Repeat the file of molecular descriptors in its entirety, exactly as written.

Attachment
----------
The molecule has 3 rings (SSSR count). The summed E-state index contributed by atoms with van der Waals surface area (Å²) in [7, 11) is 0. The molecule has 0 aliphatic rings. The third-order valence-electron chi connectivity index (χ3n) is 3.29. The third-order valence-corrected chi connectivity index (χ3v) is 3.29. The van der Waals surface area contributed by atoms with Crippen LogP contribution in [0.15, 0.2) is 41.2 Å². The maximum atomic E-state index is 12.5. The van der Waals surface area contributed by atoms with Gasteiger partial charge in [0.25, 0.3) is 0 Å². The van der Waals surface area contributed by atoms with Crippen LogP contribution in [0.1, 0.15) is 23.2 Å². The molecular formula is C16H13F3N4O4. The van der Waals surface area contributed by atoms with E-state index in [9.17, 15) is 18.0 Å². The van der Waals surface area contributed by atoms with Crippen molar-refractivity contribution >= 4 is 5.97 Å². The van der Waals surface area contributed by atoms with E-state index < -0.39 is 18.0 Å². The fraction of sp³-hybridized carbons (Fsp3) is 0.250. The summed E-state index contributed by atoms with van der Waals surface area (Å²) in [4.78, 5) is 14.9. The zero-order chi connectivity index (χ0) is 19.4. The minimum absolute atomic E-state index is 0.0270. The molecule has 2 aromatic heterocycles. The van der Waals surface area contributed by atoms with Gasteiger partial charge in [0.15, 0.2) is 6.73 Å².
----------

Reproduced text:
The molecule has 3 rings (SSSR count). The summed E-state index contributed by atoms with van der Waals surface area (Å²) in [7, 11) is 0. The molecule has 0 aliphatic rings. The third-order valence-electron chi connectivity index (χ3n) is 3.29. The third-order valence-corrected chi connectivity index (χ3v) is 3.29. The van der Waals surface area contributed by atoms with Crippen LogP contribution in [0.15, 0.2) is 41.2 Å². The maximum atomic E-state index is 12.5. The van der Waals surface area contributed by atoms with Gasteiger partial charge in [0.25, 0.3) is 0 Å². The van der Waals surface area contributed by atoms with Crippen LogP contribution in [0.1, 0.15) is 23.2 Å². The molecular formula is C16H13F3N4O4. The van der Waals surface area contributed by atoms with E-state index in [9.17, 15) is 18.0 Å². The van der Waals surface area contributed by atoms with Crippen molar-refractivity contribution >= 4 is 5.97 Å². The van der Waals surface area contributed by atoms with E-state index < -0.39 is 18.0 Å². The fraction of sp³-hybridized carbons (Fsp3) is 0.250. The summed E-state index contributed by atoms with van der Waals surface area (Å²) in [4.78, 5) is 14.9. The zero-order chi connectivity index (χ0) is 19.4. The minimum absolute atomic E-state index is 0.0270. The molecule has 2 aromatic heterocycles. The van der Waals surface area contributed by atoms with Gasteiger partial charge in [0.15, 0.2) is 6.73 Å².